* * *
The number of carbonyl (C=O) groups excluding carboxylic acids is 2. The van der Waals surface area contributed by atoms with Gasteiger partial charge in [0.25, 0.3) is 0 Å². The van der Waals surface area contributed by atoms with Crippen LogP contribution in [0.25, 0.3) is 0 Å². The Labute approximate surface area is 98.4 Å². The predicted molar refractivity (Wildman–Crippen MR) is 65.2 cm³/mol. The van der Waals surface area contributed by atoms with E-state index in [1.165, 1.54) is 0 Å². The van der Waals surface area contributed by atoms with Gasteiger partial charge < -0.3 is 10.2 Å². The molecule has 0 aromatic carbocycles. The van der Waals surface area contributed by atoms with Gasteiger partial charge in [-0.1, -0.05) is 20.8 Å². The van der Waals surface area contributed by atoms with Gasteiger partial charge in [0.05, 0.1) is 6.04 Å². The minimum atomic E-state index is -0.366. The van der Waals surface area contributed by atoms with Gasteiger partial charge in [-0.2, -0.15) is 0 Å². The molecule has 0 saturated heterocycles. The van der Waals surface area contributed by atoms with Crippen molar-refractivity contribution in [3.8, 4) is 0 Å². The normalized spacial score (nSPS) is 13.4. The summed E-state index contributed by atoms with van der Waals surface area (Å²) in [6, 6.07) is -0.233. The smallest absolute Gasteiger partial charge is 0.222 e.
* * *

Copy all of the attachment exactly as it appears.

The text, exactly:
The number of carbonyl (C=O) groups excluding carboxylic acids is 2. The van der Waals surface area contributed by atoms with Gasteiger partial charge in [0.25, 0.3) is 0 Å². The van der Waals surface area contributed by atoms with Crippen LogP contribution in [0.25, 0.3) is 0 Å². The Labute approximate surface area is 98.4 Å². The predicted molar refractivity (Wildman–Crippen MR) is 65.2 cm³/mol. The van der Waals surface area contributed by atoms with E-state index in [1.165, 1.54) is 0 Å². The van der Waals surface area contributed by atoms with Gasteiger partial charge < -0.3 is 10.2 Å². The molecule has 0 aromatic carbocycles. The van der Waals surface area contributed by atoms with Gasteiger partial charge in [-0.1, -0.05) is 20.8 Å². The van der Waals surface area contributed by atoms with Gasteiger partial charge in [0.05, 0.1) is 6.04 Å². The minimum atomic E-state index is -0.366. The van der Waals surface area contributed by atoms with Gasteiger partial charge in [-0.2, -0.15) is 0 Å². The molecule has 0 saturated heterocycles. The van der Waals surface area contributed by atoms with Crippen molar-refractivity contribution in [3.8, 4) is 0 Å². The normalized spacial score (nSPS) is 13.4. The summed E-state index contributed by atoms with van der Waals surface area (Å²) in [6, 6.07) is -0.233. The smallest absolute Gasteiger partial charge is 0.222 e.